Article: article from journal or magazin.
A comparative phenotypic study of kallmann syndrome patients carrying monoallelic and biallelic mutations in the prokineticin 2 or prokineticin receptor 2 genes.
Journal of Clinical Endocrinology and Metabolism
Context: Both biallelic and monoallelic mutations in PROK2 or PROKR2 have been found in Kallmann syndrome (KS). Objective: The objective of the study was to compare the phenotypes of KS patients harboring monoallelic and biallelic mutations in these genes. Design and Patients: We studied clinical and endocrine features that reflect the functioning of the pituitary-gonadal axis, and the nonreproductive phenotype, in 55 adult KS patients (42 men and 13 women), of whom 41 had monoallelic mutations and 14 biallelic mutations in PROK2 or PROKR2. Results: Biallelic mutations were associated with more frequent cryptorchidism (70% vs. 34%, P < 0.05) and microphallus (90% vs. 28%, P < 0.001) and lower mean testicular volume (1.2 +/- 0.4 vs. 4.5 +/- 6.0 ml; P < 0.01) in male patients. Likewise, the testosterone level as well as the basal FSH level and peak LH level under GnRH-stimulation were lower in males with biallelic mutations (0.2 +/- 0.1 vs. 0.7 +/- 0.8 ng/ml; P = 0.05, 0.3 +/- 0.1 vs. 1.8 +/- 3.0 IU/liter; P < 0.05, and 0.8 +/- 0.8 vs. 5.2 +/- 5.5 IU/liter; P < 0.05, respectively). Nonreproductive, nonolfactory anomalies were rare in both sexes and were never found in patients with biallelic mutations. The mean body mass index of the patients (23.9 +/- 4.2 kg/m(2) in males and 26.3 +/- 6.6 kg/m(2) in females) did not differ significantly from that of gender-, age-, and treatment-matched KS individuals who did not carry a mutation in PROK2 or PROKR2. Finally, circadian cortisol levels evaluated in five patients, including one with biallelic PROKR2 mutations, were normal in all cases. Conclusion: Male patients carrying biallelic mutations in PROK2 or PROKR2 have a less variable and on average a more severe reproductive phenotype than patients carrying monoallelic mutations in these genes. Nonreproductive, nonolfactory clinical anomalies associated with KS seem to be restricted to patients with monoallelic mutations.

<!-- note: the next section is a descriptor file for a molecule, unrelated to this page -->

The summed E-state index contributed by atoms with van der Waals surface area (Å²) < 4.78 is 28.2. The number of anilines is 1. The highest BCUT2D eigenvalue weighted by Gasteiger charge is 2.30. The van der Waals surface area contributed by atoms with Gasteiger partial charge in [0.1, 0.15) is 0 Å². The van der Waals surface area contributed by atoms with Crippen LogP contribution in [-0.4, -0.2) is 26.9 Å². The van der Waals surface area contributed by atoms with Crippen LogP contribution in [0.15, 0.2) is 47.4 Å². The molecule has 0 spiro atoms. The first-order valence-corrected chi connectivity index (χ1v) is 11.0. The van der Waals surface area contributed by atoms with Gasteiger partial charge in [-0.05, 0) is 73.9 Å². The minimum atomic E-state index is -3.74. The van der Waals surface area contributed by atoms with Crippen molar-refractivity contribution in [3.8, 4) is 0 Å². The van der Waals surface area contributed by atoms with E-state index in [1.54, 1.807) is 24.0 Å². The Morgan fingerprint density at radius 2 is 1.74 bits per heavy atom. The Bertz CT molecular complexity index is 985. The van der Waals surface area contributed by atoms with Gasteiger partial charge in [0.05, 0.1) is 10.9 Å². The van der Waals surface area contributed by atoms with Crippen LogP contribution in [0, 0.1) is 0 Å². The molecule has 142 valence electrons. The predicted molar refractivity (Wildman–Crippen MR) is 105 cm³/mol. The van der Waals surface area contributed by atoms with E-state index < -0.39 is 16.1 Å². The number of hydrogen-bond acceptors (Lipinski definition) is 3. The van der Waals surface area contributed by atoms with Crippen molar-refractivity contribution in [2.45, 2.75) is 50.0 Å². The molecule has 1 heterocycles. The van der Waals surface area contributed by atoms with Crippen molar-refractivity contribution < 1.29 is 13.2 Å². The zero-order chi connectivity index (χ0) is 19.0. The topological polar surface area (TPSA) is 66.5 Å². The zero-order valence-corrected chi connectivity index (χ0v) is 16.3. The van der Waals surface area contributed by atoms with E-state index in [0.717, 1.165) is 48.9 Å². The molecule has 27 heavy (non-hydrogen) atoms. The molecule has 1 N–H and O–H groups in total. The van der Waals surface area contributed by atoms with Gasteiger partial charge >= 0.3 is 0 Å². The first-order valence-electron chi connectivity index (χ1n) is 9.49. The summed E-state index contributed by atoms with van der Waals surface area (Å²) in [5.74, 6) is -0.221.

Idiopathic Hypogonadotropic Hypogonadism, Gonadotropin-Releasing-Hormone, Of-Function Mutations, Encoding Prokineticin-2, Candidate Gene, Mice Lacking, Deficiency, Molecules, Adhesion, Protein
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